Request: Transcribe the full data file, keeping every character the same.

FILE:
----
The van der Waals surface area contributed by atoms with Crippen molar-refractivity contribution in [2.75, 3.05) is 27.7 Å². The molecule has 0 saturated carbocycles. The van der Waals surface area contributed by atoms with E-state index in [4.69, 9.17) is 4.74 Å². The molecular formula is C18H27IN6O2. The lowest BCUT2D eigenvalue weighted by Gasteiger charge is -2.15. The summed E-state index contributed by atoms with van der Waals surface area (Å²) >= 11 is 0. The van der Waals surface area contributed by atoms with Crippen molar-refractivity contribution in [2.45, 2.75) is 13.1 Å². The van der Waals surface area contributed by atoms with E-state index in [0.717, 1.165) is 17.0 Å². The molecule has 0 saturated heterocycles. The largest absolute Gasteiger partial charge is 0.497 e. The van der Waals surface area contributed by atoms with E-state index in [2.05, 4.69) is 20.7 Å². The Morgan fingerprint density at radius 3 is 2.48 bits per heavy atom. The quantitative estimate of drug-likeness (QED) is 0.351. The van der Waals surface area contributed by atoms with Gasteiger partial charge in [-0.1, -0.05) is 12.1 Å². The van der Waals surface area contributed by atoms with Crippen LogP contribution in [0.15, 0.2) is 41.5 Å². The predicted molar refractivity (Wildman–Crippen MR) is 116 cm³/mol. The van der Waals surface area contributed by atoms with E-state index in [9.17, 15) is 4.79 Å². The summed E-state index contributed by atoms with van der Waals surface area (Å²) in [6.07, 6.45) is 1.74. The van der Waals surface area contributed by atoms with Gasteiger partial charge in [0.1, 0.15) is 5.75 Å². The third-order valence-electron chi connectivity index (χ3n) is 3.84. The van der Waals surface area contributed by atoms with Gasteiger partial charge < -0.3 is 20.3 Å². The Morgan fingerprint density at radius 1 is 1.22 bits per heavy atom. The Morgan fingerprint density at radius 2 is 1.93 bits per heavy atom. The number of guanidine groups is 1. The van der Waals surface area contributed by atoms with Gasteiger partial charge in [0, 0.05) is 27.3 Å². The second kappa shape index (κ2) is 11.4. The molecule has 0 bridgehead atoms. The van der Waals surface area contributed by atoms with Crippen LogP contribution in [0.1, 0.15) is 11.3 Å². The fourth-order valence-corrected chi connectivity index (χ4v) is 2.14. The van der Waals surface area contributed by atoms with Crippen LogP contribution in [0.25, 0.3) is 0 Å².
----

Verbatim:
The van der Waals surface area contributed by atoms with Crippen molar-refractivity contribution in [2.75, 3.05) is 27.7 Å². The molecule has 0 saturated carbocycles. The van der Waals surface area contributed by atoms with E-state index in [4.69, 9.17) is 4.74 Å². The molecular formula is C18H27IN6O2. The lowest BCUT2D eigenvalue weighted by Gasteiger charge is -2.15. The summed E-state index contributed by atoms with van der Waals surface area (Å²) >= 11 is 0. The van der Waals surface area contributed by atoms with Crippen molar-refractivity contribution in [2.45, 2.75) is 13.1 Å². The van der Waals surface area contributed by atoms with E-state index in [0.717, 1.165) is 17.0 Å². The molecule has 0 saturated heterocycles. The largest absolute Gasteiger partial charge is 0.497 e. The van der Waals surface area contributed by atoms with E-state index in [2.05, 4.69) is 20.7 Å². The Morgan fingerprint density at radius 3 is 2.48 bits per heavy atom. The quantitative estimate of drug-likeness (QED) is 0.351. The van der Waals surface area contributed by atoms with Gasteiger partial charge in [-0.1, -0.05) is 12.1 Å². The van der Waals surface area contributed by atoms with Crippen LogP contribution in [0.15, 0.2) is 41.5 Å². The predicted molar refractivity (Wildman–Crippen MR) is 116 cm³/mol. The van der Waals surface area contributed by atoms with E-state index in [9.17, 15) is 4.79 Å². The summed E-state index contributed by atoms with van der Waals surface area (Å²) in [6.07, 6.45) is 1.74. The van der Waals surface area contributed by atoms with Gasteiger partial charge in [0.1, 0.15) is 5.75 Å². The third-order valence-electron chi connectivity index (χ3n) is 3.84. The van der Waals surface area contributed by atoms with Gasteiger partial charge < -0.3 is 20.3 Å². The Morgan fingerprint density at radius 1 is 1.22 bits per heavy atom. The Morgan fingerprint density at radius 2 is 1.93 bits per heavy atom. The number of guanidine groups is 1. The van der Waals surface area contributed by atoms with Gasteiger partial charge in [0, 0.05) is 27.3 Å². The second kappa shape index (κ2) is 11.4. The molecule has 0 bridgehead atoms. The van der Waals surface area contributed by atoms with Crippen LogP contribution in [0.1, 0.15) is 11.3 Å². The fourth-order valence-corrected chi connectivity index (χ4v) is 2.14. The van der Waals surface area contributed by atoms with Crippen LogP contribution in [0.25, 0.3) is 0 Å².